- The Washington Times - Thursday, March 19, 2009

WASHINGTON (AP) - He blogs. How’s that for starters in understanding Navy Adm. James G. Stavridis, President Barack Obama’s expected choice to be the next NATO commander?

Stavridis is something of a new breed among commanders. He has gained a reputation for being less wedded to convention, more open to engaging with the news media and the public, an advocate for creating civilian and even private partnerships for the military.

And as a military chief, he is an outspoken believer that “smart power” can trump traditional firepower.

Defense Secretary Robert Gates announced Wednesday that he recommended to Obama that Stavridis succeed Army Gen. Bantz J. Craddock as NATO chief and head of U.S. European Command.

Stavridis would be the first Navy officer to hold those posts. But it would not be his first role as pioneer. Stavridis was the first Navy officer to hold his current position as chief of U.S. Southern Command.

The job of NATO commander is especially sensitive at this stage in the alliance’s 60-year history, in part because of the quandary over how to turn around its war effort in Afghanistan, and partly because of the delicate state of relations with Russia, which vigorously opposes plans for expanding NATO’s borders.

Not surprising for a sailor, Stavridis’s military resume is short on European experience. But that is not generally seen as a liability.

Lawrence Di Rita, who was a close aid to former Defense Secretary Donald H. Rumsfeld, said the admiral was a natural choice for the NATO command job.

“He’s an intellect and warfighter, and from the day he was commissioned those of us who knew him knew him as a future national leader,” said Di Rita, who entered the U.S. Naval Academy when Stavridis was an upperclassman there.

What Obama will count on, if Stavridis is nominated and confirmed by the Senate as expected, is the admiral’s vision for how to run a military alliance and his leadership skills.

Two snippets from Stavridis’s past offer clues to how he would approach his new job:

_In his book, “Destroyer Captain,” Stavridis wrote about his style as skipper of the USS Barry in the mid-1990s.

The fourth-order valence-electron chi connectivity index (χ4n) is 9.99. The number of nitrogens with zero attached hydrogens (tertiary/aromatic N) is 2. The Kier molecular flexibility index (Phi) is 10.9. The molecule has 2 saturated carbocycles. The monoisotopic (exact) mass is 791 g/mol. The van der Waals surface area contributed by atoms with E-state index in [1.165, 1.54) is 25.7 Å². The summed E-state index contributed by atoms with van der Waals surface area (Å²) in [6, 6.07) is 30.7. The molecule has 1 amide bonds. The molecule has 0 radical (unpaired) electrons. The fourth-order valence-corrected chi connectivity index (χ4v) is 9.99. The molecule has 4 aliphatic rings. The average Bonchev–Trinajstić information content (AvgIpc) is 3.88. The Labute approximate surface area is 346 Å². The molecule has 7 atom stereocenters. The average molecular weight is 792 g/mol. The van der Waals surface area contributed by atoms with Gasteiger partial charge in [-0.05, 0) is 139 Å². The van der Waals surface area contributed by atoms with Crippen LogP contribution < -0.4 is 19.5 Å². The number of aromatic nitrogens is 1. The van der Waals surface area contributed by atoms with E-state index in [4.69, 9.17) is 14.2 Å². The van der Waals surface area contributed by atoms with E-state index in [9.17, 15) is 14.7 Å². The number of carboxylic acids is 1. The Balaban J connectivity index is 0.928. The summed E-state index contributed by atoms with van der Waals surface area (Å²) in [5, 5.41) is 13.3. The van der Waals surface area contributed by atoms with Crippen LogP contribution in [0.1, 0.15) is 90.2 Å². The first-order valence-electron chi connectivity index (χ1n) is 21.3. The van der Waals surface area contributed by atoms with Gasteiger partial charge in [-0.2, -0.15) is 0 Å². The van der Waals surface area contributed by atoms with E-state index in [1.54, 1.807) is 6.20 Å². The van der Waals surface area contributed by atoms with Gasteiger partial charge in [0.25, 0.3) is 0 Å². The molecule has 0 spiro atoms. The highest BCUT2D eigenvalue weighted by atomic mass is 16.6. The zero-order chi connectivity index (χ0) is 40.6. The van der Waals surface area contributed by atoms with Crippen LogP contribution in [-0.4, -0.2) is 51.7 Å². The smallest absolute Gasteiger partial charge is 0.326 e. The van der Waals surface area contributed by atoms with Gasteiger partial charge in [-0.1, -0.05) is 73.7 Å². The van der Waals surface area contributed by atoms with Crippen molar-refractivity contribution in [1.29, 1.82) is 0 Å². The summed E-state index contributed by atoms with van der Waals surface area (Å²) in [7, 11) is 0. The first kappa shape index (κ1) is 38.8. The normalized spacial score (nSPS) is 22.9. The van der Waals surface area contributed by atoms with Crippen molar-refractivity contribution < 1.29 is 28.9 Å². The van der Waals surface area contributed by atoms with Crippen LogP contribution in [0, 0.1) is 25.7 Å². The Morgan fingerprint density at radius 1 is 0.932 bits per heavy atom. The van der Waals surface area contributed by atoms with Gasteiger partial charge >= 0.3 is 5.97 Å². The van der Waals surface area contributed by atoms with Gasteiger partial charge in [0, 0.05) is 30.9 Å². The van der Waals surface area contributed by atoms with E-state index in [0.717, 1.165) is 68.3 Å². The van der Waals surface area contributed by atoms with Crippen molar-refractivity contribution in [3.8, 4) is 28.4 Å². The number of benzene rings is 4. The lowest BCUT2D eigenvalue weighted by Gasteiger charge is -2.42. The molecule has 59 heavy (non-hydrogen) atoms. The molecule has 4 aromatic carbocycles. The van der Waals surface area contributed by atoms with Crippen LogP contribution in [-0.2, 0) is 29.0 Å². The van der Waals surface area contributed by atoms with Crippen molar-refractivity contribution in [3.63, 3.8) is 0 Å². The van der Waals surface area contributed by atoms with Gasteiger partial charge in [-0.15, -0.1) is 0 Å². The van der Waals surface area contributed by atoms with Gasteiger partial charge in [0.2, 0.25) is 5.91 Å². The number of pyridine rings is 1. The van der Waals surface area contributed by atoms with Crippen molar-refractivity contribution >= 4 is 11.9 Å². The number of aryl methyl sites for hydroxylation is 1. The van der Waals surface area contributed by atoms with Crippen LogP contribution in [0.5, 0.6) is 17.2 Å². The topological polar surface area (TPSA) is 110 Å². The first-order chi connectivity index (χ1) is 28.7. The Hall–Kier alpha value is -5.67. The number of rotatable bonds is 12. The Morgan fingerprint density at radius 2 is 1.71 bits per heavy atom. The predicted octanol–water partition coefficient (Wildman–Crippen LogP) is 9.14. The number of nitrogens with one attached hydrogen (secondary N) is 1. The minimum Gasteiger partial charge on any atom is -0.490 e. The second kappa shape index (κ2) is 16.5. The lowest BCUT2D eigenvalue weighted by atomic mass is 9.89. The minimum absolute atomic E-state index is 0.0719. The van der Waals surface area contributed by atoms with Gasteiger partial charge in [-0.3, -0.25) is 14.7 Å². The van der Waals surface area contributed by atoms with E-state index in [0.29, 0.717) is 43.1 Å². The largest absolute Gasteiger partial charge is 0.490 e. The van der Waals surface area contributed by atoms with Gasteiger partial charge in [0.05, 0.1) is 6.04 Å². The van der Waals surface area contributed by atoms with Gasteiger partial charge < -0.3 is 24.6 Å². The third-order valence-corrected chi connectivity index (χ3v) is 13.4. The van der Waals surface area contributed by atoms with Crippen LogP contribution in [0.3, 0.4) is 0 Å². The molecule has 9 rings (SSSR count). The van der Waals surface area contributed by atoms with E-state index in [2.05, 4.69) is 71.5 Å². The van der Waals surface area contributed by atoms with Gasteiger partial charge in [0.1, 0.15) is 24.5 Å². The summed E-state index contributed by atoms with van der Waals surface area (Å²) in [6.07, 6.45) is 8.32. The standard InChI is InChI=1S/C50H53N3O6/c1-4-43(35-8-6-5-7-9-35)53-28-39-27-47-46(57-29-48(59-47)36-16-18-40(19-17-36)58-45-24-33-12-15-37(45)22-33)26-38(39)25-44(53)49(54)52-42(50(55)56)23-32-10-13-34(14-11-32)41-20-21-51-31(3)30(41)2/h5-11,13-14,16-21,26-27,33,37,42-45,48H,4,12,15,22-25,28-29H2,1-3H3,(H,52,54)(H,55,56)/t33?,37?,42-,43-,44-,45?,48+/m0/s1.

“All captains are different,” he wrote. “Some can govern effectively from the relative obscurity of an Olympian detachment. I think of a captain more as a servant than as a master, so I must know the needs of the crew. The best way to learn the needs of the crew is from their mouths to my ear, through conversation in the thousands of unlikely quiet (and not so quiet) corners that make up a U.S. Navy warship.”

_In an April 2008 interview with a Pentagon journal, Stavridis spoke of pushing cultural change at Southern Command.

“This new thinking will take us from a culture of war to a culture of war and peace, from a culture of moving people and materiel to one of moving ideas,” he said. “Essentially, I think it is really not about soft power or hard power, but rather what some have called ‘smart power,’ which is the ability to dial between the poles of hard and soft. After all, life is a rheostat, not an on-off switch.”

And then there is his blog, which is posted on the Southern Command Web site, http://www.southcom.mil.

In his latest entry, Stavridis described hosting a reception and award ceremony in Miami for three Northrop Grumman Corp. contractors _ Marc Gonsalves, Keith Stansell and Tom Howes _ who were held hostage in Colombia for five years before being rescued last summer.

“At the end of a wonderful day of events and discussions we moved outside for a real SouthCom fiesta, including some cold beer and the terrific music of our SouthCom rock band, Southern Sounds.” (Yes, they have their own rock band.)

Stavridis, a native of Florida, graduated from the naval academy in 1976. His last sea command was in 2002-04 as commander of the Enterprise Carrier Strike Group, which conducted combat operations in the Persian Gulf in support of the wars in Iraq and in Afghanistan. He holds a doctorate and a master’s degree in international relations from the Fletcher School of Law and Diplomacy at Tufts University.

Although they are from different branches of the military, Stavridis and Craddock have followed a remarkably similar career path in recent years.

Both did stints as senior military adviser to Rumsfeld, and both went from that job to be chief of Southern Command. Assuming that the Senate confirms his nomination, Stavridis will follow Craddock’s path to NATO.

Craddock plans to retire from the Army. An armor officer by training, Craddock commanded troops in the 1991 Persian Gulf War and in the Kosovo conflict in 1999. He has been NATO commander since 2006.

___

On the Net:

Stavridis official biography: http://www.southcom.mil/AppsSC/pages/cdrBio.php

Craddock official biography: http://portal.eucom.mil/craddock.htm

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